Crug Hywel, from which the town gets its name, is an Iron Age Celtic hill fort and remnants of the ramparts are still visible. Geologically speaking, it comprises of Old Red Sandstone which is a rock relatively resistant to erosion which is why it sticks out. It’s not the highest point of the surrounding mountain range, which is the southern part of the Black Mountains, but high enough to be physically demanding and to provide glorious views.

Now the descent. Walk to the end of the plateau and looking down in the direction of the town, carefully head for the dry-stone wall below. Over the stile in the corner and then follow the way marked path. Over another stile into a field through another gate then right continuing to follow the way mark descending into a field via a gate. You’ve got a choice at the next gate – I went right, leading into a field and towards a farm. Through the farmyard over the next stile and onto the access road to the farm. At the bottom of the road turn right along the main road and then right at the next fork which takes you back into town.

Top row: The access bridge to the Glanusk estate / Crossing the bridge and through the Tower Lodge arch. Middle: The River Usk looking west from the bridge. Bottom row: Glanusk stables / The towpath alongside the canal

So, if you’re doing the whole figure 8 thing (Walk 2 on the map), now turn left at the main road then right opposite the filling station down the street towards the river. A hundred yards or so before the bridge, there’s a path to your right leading into a riverside park and simply follow this with the Usk on your left until you come to the access bridge to the Glanusk estate about 2 miles ahead.

Go over the bridge and through the rather grand entrance to the estate, Tower Lodge. The estate itself consists of 400 acres of private parkland, 800 acres of forestry, 3,500 acres of lowland and hill farms, 16,000 acres of common land hills and 5 miles of the River Usk. By way of contrast, I’ve got a small lawned area, a generous patio and a rotary clothes line. Home to the Legge-Bourke family since 1826 they’re probably best known for their daughter Tiggy, who came to national prominence as the nanny to Prince William and Harry. (Tiggy – there’s posh! We didn’t have many Tiggys in Morriston Comp I can tell you).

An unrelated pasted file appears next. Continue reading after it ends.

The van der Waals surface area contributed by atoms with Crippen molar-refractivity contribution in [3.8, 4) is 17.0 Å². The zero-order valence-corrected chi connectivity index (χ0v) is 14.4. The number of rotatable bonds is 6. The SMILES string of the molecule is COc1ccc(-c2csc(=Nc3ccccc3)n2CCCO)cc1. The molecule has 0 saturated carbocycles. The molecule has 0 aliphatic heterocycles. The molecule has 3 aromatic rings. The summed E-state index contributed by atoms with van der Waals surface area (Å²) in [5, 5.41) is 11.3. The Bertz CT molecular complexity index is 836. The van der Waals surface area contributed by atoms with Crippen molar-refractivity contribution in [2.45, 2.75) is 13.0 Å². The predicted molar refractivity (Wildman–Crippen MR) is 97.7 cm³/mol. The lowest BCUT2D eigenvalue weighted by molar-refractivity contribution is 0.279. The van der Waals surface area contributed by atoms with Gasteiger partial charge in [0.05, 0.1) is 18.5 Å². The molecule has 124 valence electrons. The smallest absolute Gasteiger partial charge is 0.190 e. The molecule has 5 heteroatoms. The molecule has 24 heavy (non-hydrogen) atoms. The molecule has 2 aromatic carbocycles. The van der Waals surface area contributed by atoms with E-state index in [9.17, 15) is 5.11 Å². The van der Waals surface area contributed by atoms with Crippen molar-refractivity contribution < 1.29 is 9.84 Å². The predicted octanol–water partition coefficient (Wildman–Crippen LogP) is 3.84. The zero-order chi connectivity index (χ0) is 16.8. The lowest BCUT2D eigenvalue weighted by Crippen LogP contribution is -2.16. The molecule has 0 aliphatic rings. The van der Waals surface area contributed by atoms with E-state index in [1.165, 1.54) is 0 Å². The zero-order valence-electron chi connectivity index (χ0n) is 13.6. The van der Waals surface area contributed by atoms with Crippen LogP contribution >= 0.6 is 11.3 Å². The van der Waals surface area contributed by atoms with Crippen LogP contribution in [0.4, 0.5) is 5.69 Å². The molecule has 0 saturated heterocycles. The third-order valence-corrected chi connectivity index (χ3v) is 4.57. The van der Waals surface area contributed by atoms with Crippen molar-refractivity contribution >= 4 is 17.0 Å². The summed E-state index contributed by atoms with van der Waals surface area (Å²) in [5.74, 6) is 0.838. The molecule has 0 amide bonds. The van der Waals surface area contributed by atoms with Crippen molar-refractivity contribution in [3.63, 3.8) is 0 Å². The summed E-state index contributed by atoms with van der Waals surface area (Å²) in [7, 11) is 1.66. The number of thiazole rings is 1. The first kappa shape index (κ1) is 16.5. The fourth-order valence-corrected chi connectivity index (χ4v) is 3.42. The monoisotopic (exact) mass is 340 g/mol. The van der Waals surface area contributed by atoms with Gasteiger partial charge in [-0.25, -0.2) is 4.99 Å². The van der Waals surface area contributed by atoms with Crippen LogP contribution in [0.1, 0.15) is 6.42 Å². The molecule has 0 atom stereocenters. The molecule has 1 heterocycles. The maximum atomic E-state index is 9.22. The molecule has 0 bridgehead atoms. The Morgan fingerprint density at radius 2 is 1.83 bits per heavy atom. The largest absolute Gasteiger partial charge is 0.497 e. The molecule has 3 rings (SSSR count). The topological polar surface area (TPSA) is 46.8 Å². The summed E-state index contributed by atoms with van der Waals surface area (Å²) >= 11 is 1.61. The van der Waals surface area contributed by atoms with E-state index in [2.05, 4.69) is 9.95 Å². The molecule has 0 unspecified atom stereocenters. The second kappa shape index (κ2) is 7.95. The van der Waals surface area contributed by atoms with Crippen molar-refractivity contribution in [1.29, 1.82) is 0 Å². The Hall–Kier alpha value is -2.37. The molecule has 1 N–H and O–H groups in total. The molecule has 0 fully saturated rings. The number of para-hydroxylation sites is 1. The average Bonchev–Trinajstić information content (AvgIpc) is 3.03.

There’s a public right of way through the estate but plan ahead as occasionally there are some closures as it hosts several events throughout the year, notably the Green Man festival in August. Keeping to the road which bears left where it leads you to the stable block then through the arch under the clock and immediately right towards the exit of the estate and the main road. Carefully cross the road up the steep lane opposite and onto the towpath of Monmouth and Brecon canal. Turn left along the towpath and glory in the serenity andbeauty of this part of the walk which must be in stark contrast to the times in the 18th century when it was a major industrial route, transporting raw materials such as coal, limestone and iron to the port of Newport.

Exit the towpath after just over a mile, at the wooden footbridge, through the gate to the left, descend a grassy path and into the village of Llangattock and head for the church. Through the arch around the side of the church and back to Crickhowell for a mooch around the shops on the High Street. Granted, there’s no Joe’s ice cream here, no pier and no beach. Neither is it the gateway to one of the most beautiful places in the UK. No Verdi’s, Castellamare, Cafe Valance, or La Prensa. It hasn’t even got crazy golf course! But it’s the best place to live in Wales. Really?

  • Start & Finish: Crickhowell town centre
  • Distance: 9.5 miles (4.5 to Crug Hyweland 5 Glanusk circular)
  • Time: 4.15 (21/2 hrs and 1 hr 45)
  • Grade: Hard/Hard/Easy
  • Dogs and children: Probably/Yes/Yes
  • Refreshments: Spoilt for choice
  • Mudometer: 1

Playlist:

  • Billie Holiday: You Turned the Tables on Me
  • The Fall: The Fortress
  • Talking Heads: Take me to the River
  • Billy Joel: River of Dreams
  • Father John Misty: Real Love Baby
  • Eels: The Look you give That Guy
  • Stereolab: French Disko
  • Yo La Tengo: Autumn Sweater
  • Richard Thompson: I Feel So Good
  • Winnie the Pooh Soundtrack: The Wonderful Thing About Tiggers
  • Bert Jansch: Rambling’s going to be the Death of Me
  • Peter Gabriel: Solsbury Hill

Just Giving page: www.justgiving.com/fundraising/ian-bateman

 

All Articles